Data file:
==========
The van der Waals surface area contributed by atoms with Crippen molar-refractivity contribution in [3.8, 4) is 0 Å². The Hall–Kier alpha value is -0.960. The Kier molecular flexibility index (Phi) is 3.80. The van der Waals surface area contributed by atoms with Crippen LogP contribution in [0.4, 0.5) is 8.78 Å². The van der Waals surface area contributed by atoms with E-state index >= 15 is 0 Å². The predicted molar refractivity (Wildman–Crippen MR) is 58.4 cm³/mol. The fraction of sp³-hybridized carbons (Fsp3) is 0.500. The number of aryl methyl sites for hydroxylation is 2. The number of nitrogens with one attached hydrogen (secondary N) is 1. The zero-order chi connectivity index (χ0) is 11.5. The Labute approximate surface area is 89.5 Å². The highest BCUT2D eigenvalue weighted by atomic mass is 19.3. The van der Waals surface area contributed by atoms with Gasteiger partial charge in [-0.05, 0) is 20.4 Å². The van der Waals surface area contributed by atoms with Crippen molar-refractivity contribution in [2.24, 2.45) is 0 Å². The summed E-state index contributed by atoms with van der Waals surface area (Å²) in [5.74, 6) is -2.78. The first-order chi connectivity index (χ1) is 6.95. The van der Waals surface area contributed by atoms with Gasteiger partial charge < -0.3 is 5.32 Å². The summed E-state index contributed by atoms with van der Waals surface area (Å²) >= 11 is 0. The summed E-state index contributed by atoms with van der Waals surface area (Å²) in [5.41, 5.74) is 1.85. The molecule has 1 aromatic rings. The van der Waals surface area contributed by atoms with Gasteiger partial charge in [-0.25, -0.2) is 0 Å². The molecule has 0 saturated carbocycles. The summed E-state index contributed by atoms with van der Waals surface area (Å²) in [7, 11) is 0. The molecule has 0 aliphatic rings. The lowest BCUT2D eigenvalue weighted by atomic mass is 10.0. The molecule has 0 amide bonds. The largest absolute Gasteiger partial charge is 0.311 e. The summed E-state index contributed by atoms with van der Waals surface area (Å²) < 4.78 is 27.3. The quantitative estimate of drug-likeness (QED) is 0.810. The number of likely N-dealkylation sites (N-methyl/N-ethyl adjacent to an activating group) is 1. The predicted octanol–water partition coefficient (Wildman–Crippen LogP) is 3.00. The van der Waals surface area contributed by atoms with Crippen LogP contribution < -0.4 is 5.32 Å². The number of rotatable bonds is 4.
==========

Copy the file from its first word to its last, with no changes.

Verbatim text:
The van der Waals surface area contributed by atoms with Crippen molar-refractivity contribution in [3.8, 4) is 0 Å². The Hall–Kier alpha value is -0.960. The Kier molecular flexibility index (Phi) is 3.80. The van der Waals surface area contributed by atoms with Crippen LogP contribution in [0.4, 0.5) is 8.78 Å². The van der Waals surface area contributed by atoms with E-state index >= 15 is 0 Å². The predicted molar refractivity (Wildman–Crippen MR) is 58.4 cm³/mol. The fraction of sp³-hybridized carbons (Fsp3) is 0.500. The number of aryl methyl sites for hydroxylation is 2. The number of nitrogens with one attached hydrogen (secondary N) is 1. The zero-order chi connectivity index (χ0) is 11.5. The Labute approximate surface area is 89.5 Å². The highest BCUT2D eigenvalue weighted by atomic mass is 19.3. The van der Waals surface area contributed by atoms with Gasteiger partial charge in [-0.05, 0) is 20.4 Å². The van der Waals surface area contributed by atoms with Crippen molar-refractivity contribution in [2.24, 2.45) is 0 Å². The summed E-state index contributed by atoms with van der Waals surface area (Å²) in [5.74, 6) is -2.78. The first-order chi connectivity index (χ1) is 6.95. The van der Waals surface area contributed by atoms with Gasteiger partial charge < -0.3 is 5.32 Å². The summed E-state index contributed by atoms with van der Waals surface area (Å²) >= 11 is 0. The summed E-state index contributed by atoms with van der Waals surface area (Å²) in [5.41, 5.74) is 1.85. The molecule has 1 aromatic rings. The van der Waals surface area contributed by atoms with Gasteiger partial charge in [-0.25, -0.2) is 0 Å². The molecule has 0 saturated carbocycles. The summed E-state index contributed by atoms with van der Waals surface area (Å²) in [7, 11) is 0. The molecule has 0 aliphatic rings. The lowest BCUT2D eigenvalue weighted by atomic mass is 10.0. The molecule has 0 amide bonds. The largest absolute Gasteiger partial charge is 0.311 e. The summed E-state index contributed by atoms with van der Waals surface area (Å²) < 4.78 is 27.3. The quantitative estimate of drug-likeness (QED) is 0.810. The number of likely N-dealkylation sites (N-methyl/N-ethyl adjacent to an activating group) is 1. The predicted octanol–water partition coefficient (Wildman–Crippen LogP) is 3.00. The van der Waals surface area contributed by atoms with Crippen LogP contribution < -0.4 is 5.32 Å². The number of rotatable bonds is 4.